A major hurricane that hit Hawaiʻi in the nineteenth century is changing our understanding of hurricane risk in the islands. While minimal reference exists in English language sources, the event was well-documented in Hawaiian newspapers of the time. HPR Reporter Kuʻuwehi Hiraishi has more.
On August 9, 1871, a major hurricane struck the Islands of Hawaiʻi and Maui, causing widespread destruction from Hilo to Lahaina. Eyewitness accounts were sent in from Waipiʻo, Kohala, Hāna, and Wailuku, and were published in Hawaiian language newspapers.
“That’s happening in all newspapers, all the time. People wanna hear what’s happening in Kīpahulu, what’s happening in Kauaʻi,” says Puakea Nogelmeier, “The newspapers are seen as a national tool.”
Nogelmeier is the director of the University of Hawaiʻi Institute of Hawaiian Language Research & Translation. He led a team of graduate students in compiling a digital database of more than 4,000 Hawaiian language newspaper articles related to meteorology and geology.
“I've been looking at basically like natural disasters but looking specifically at seismic activities so earthquakes, volcanic eruptions as well as tsunamis,” says Paige Okamura.
Okamura is a graduate research assistant with the Institute working on her master’s in Hawaiian Language at UH Mānoa. She and Nogelmeier go over her translation of an article line by line.
“You have these extremely detailed...I think we'd call it citizen science reports,” says Okamura, “So it kind of reminds us that our kupuna were expert observers of their environment. It's not something that we forgot, it's just a nice reminder.”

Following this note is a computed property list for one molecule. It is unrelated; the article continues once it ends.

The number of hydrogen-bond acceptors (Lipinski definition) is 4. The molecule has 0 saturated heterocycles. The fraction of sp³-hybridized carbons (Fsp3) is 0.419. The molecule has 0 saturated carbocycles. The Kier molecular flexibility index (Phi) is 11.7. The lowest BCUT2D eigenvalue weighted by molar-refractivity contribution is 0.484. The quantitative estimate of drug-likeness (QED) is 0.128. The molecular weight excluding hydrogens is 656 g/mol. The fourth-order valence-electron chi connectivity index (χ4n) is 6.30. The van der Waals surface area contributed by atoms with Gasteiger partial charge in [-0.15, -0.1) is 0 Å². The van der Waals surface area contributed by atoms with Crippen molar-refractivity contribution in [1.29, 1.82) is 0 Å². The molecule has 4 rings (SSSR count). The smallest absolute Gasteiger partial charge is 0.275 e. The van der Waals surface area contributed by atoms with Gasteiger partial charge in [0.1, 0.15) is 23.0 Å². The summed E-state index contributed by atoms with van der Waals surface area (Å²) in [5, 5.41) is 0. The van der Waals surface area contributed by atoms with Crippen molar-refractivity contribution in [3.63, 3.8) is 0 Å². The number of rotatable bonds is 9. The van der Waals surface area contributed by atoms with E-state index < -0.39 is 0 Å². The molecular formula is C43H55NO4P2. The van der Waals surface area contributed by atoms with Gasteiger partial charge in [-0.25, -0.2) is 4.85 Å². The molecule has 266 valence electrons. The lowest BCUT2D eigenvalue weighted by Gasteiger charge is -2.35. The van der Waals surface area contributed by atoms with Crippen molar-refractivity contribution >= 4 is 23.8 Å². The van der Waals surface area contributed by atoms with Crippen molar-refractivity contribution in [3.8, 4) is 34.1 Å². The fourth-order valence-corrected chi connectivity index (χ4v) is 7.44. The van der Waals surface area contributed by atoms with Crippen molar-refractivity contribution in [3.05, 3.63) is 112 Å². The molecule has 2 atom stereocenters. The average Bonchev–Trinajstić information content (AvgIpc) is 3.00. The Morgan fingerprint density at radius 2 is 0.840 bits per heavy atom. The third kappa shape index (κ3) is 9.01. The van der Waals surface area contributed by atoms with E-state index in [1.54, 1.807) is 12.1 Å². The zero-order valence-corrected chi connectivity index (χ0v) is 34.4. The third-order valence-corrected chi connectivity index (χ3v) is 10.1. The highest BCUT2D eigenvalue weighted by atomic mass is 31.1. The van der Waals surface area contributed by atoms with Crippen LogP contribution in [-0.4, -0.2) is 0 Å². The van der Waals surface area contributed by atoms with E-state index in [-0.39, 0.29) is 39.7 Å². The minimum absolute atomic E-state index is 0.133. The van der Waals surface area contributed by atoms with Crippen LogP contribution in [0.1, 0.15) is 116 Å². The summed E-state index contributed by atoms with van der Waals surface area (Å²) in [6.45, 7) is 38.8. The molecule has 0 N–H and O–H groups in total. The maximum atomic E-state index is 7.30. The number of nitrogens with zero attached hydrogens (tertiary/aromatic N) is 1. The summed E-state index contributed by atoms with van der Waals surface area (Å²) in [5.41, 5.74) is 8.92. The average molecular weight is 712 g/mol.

Professor Steven Businger chairs the University of Hawaiʻi at Mānoa’s Atmospheric Sciences Department. He was the lead author on a paper on the 1871 hurricane recently published in the Bulletin of the American Meteorological Society.
“To get the details, the blow-by-blow location and time of what happened in this storm, the impact of this storm back in 1871 – before television, before radio...it was just amazing to me,” says Businger.
He was able to extract scientific data from the citizen science reports translated by students like Okamura.
“And you can run the data in a scientific way and say well, in order for winds to be strong enough to knock over these kinds of trees you need X amount of gale force winds,” says Okamura.
“Knowing that this was a category 3 hurricane at least, maybe a category 4 hurricane that made a direct hit on the Big Island and also impacted Maui severely – that was very important information for making decisions about hurricane risk and hurricane insurance,” says Businger.
He says there was a general assumption following Hurricane ʻIniki in 1992, that Hawaiʻi and Maui were immune from powerful hurricanes because it had been over a century since one hit. Government officials were considering removing a mandate for hurricane insurance until they came across this research.
“I think that the broader story, which is also included in the article about how literacy in Hawaiʻi took off back in the early 1800s, and in fact nowhere else in the western hemisphere do we have so many written materials from a culture that previously didn't have writing,” says Businger, “Thereʻs not even a close second.”
From 1834 to 1948, more than a hundred independent newspapers were printed in Hawaiian. Only a small fraction of that has been translated.